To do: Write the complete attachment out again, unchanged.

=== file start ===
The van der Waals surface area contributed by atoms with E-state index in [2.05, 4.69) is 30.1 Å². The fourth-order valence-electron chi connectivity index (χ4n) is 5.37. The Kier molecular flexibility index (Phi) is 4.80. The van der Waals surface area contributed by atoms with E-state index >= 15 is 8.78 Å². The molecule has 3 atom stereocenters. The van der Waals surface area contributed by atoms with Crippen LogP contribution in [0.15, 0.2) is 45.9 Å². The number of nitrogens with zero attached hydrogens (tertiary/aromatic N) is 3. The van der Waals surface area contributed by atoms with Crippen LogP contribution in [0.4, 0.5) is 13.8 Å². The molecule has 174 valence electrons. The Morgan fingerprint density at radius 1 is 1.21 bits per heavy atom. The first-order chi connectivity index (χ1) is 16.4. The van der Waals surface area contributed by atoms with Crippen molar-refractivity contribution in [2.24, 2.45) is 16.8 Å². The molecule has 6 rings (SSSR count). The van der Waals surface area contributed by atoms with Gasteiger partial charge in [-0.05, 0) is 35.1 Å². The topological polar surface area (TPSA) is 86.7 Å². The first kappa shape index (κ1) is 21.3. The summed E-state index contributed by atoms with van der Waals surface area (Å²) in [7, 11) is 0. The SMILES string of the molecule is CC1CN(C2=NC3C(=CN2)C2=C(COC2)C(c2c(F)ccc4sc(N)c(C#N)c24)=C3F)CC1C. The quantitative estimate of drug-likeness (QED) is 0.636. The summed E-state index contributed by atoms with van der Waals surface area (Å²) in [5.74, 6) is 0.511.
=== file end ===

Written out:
The van der Waals surface area contributed by atoms with E-state index in [2.05, 4.69) is 30.1 Å². The fourth-order valence-electron chi connectivity index (χ4n) is 5.37. The Kier molecular flexibility index (Phi) is 4.80. The van der Waals surface area contributed by atoms with E-state index >= 15 is 8.78 Å². The molecule has 3 atom stereocenters. The van der Waals surface area contributed by atoms with Crippen LogP contribution in [0.15, 0.2) is 45.9 Å². The number of nitrogens with zero attached hydrogens (tertiary/aromatic N) is 3. The van der Waals surface area contributed by atoms with Crippen LogP contribution in [0.4, 0.5) is 13.8 Å². The molecule has 174 valence electrons. The Morgan fingerprint density at radius 1 is 1.21 bits per heavy atom. The first-order chi connectivity index (χ1) is 16.4. The van der Waals surface area contributed by atoms with Crippen molar-refractivity contribution in [2.24, 2.45) is 16.8 Å². The molecule has 6 rings (SSSR count). The van der Waals surface area contributed by atoms with Gasteiger partial charge in [-0.05, 0) is 35.1 Å². The topological polar surface area (TPSA) is 86.7 Å². The first kappa shape index (κ1) is 21.3. The summed E-state index contributed by atoms with van der Waals surface area (Å²) in [7, 11) is 0. The SMILES string of the molecule is CC1CN(C2=NC3C(=CN2)C2=C(COC2)C(c2c(F)ccc4sc(N)c(C#N)c24)=C3F)CC1C. The quantitative estimate of drug-likeness (QED) is 0.636. The summed E-state index contributed by atoms with van der Waals surface area (Å²) in [5.74, 6) is 0.511.